Will Your Degree Give You Sufficient Returns In Your Career?
A friend and I recently got into a – shall we say – constructive debate over the benefits of getting a degree.
While not exactly groundbreaking food for thought, I’ve many times questioned the value of my Arts degree, given the median salary is far lower than in other industries.
Never mind, then, that some of my diploma-holding friends earn salaries that exceed mine.
Jumping straight into full-time jobs after poly gave them a head start in the working world; hardly an impractical thing, considering the media industry favours talent and experience over qualifications.
On that, these are some ways to measure your worth the value of your degree.
Will My Degree Give Me The Returns I Need?
Three things come into play here: the length of your course, whether you’re studying locally or overseas, and which industry you intend to go into.
Having a degree is no longer a prerequisite for more and more companies – from Google and Apple to IBM and Facebook.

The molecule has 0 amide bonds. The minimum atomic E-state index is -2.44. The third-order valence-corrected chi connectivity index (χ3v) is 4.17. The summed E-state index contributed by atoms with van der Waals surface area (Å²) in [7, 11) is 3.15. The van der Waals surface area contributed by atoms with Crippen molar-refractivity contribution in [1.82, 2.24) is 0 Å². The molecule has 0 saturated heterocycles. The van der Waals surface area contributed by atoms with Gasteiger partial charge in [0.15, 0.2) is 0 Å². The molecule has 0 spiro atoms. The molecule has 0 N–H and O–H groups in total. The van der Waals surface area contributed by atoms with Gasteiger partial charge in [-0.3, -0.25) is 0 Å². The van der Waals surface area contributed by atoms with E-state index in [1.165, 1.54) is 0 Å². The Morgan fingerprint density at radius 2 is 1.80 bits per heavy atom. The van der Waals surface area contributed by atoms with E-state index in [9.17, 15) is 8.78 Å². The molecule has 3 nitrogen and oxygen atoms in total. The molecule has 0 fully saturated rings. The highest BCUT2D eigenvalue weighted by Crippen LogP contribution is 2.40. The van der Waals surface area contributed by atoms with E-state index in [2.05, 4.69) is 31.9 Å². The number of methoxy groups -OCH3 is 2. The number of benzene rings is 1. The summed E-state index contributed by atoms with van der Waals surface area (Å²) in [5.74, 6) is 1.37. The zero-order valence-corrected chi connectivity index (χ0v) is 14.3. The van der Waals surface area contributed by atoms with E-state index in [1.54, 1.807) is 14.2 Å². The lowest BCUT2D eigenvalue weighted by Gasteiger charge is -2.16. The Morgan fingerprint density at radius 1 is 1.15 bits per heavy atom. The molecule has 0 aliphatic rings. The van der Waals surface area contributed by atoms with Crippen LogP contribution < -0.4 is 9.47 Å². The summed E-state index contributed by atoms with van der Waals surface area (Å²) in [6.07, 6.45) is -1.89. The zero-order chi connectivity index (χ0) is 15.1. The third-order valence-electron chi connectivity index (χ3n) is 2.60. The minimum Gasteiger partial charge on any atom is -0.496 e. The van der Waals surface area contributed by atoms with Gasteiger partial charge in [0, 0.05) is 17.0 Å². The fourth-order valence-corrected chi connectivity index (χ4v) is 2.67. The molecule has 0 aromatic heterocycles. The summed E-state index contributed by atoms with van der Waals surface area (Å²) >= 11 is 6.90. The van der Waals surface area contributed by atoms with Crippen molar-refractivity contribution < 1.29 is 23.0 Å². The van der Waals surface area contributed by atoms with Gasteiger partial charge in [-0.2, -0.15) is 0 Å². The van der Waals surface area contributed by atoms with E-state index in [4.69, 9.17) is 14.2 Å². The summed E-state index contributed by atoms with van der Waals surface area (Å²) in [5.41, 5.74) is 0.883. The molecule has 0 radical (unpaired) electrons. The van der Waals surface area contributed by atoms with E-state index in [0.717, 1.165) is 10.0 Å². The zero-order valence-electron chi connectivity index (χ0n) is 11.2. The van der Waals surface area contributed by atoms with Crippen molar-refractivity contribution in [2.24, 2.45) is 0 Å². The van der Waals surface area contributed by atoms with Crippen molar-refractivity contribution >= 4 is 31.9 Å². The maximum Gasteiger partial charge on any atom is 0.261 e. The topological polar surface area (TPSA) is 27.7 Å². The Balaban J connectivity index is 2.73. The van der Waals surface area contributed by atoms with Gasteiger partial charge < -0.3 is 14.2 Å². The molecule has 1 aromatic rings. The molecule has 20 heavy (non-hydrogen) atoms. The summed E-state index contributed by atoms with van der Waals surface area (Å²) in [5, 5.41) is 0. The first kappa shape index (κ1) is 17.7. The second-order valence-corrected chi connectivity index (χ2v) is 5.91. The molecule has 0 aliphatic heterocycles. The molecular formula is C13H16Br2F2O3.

Specialised fields such as engineering, however, will understandably often require a degree in computer science or statistics.
And if it’s accounting you’re looking at, you’ll need both a degree and your ACCA.
The easiest way to ascertain your returns on that expensive degree is by calculating its Returns on Investment.
Calculating Your Degree’s ROI
If you’re new to this, Returns on Investment (ROI) involves pitting the amount spent (on getting your degree) against your realised benefits.
The latter could include your salary and bonuses.
Meantime, there’s ROI’s lesser-known counterpart: Value on Investment (VOI), which measures the intangible experiences gained while undergoing your course.
Putting a number to something so unquantifiable can be tricky. So for purposes of simplification, we’ll focus on your ROI.
Rightly, this is the formula for calculating your degree’s ROI:
ROI = (Net Profit/Investment) x 100%
What I’ll instead do, though, is calculate the number of years needed to recover the cost of your degree.
How Much Does Your Degree Cost?
It’s clear studying locally is always the cheaper option, but by how much?